Vol. IV: Islam, Europe and Beyond: A. Islam and Middle Ages; B. Manuscripts – a Basis of Knowledge and Science; C. History of the Discipline; D. Obituaries; E. Indexes.
Vol. V: Unknown Arabic Manuscripts from Eight Centuries – Including one Hebrew and Two Ethiopian Manuscripts: Daiber Collection III.
Vol. VI: Arabic, Syriac, Persian and Latin Manuscripts on Philosophy, Theology, Science and Literature. Films and Offprints: Daiber Collection IV.
Author:
Dans le Sophiste de Platon, un mystérieux étranger venu d’Élée entreprend de définir méthodiquement le rival le plus farouche du philosophe, le sophiste. Sa définition est cependant interrompue par une tentative de réfuter l’ontologie de Parménide. La signification propre de cette réfutation et sa relation exacte avec la chasse au sophiste demeurent très controversées dans la littérature secondaire. Ce livre propose un commentaire suivi du dialogue montrant comment la distinction, souvent négligée, entre dialectique et apparences permet de trancher dans les controverses suscitées par le Sophiste, tout en restaurant l’unité et l’originalité profondes de la pensée de Platon.

In Plato’s Sophist, a mysterious Eleatic Stranger, the main character of the dialogue, undertakes a systematic definition of the philosopher’s fiercest rival, the sophist. His hunt for a definition of the sophist, however, is interrupted by an attempt to refute the ontology of Parmenides. The philosophical significance of this refutation and its exact relationship to the sought-after definition remains a matter of great scholarly dispute. This book, by means of a running commentary on the dialogue, argues that the oft-neglected distinction between dialectic and appearances is not only the key to solving this and other exegetical conundrums, but also reveals the unity and originality of Plato’s argument in the Sophist.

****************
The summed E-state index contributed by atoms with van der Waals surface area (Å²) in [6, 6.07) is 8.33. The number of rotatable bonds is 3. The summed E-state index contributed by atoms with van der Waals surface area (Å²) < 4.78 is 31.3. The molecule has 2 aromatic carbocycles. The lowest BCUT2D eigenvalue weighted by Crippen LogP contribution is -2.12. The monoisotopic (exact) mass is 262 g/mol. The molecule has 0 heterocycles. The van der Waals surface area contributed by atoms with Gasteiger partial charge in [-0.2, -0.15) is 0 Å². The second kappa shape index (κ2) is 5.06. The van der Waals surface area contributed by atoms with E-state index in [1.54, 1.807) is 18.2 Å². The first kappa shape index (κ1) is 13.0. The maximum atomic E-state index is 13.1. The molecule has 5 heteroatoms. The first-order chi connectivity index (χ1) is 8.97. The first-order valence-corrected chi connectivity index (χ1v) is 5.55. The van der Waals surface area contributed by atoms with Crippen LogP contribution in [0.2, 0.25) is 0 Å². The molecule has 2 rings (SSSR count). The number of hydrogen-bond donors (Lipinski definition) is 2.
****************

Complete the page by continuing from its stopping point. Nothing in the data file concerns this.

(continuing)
Many have heard of Aristotle's First Unmoved Mover, the one that moves all things without being moved. Very few, however, have managed to capture the ultimate meaning of that entity. Explaining why it is necessary the existence of such a First Unmoved Mover is one of the goals of this book, but, even more, its journey allows us to understand why Aristotle maintained that there are a total of 55 Unmoved Movers, not just one. The key is Aristotelian astronomy, little studied so far in comparison with other aspects of his thought. In this solid piece of research and free philosophical speculation that Botteri & Casazza offer us, the authors' gaze raised to the sky—by means of the naked-eye analysis of celestial movements—leads to the reconstruction of Aristotle's astronomical system, key to understanding his cosmology, his physics, and even his metaphysics. A friendly book, in which the reader celebrates page after page the magnificent explanatory graphics. A book matured, coherent, creative, and intense, which should not be missing in any philosophical library.

This book is a revised English translation from the original Spanish publication El sistema astronómico de Aristoteles: Una interpretación, published by Ediciones Biblioteca Nacional, Buenos Aires, 2015.
Perspektiven der Philosophie. Neues Jahrbuch eröffnet Forschern, denen die philosophische Begründung des Denkens wichtig ist, eine Publikationsmöglichkeit. Wir verstehen uns nicht als Schulorgan einer philosophischen Lehrmeinung, sondern sehen unsere Aufgabe darin, an der Intensivierung des wissenschaftlichen Philosophierens mitzuwirken. Besonders fördern wir den wissenschaftlichen Nachwuchs und laden ihn zur Mitarbeit ein.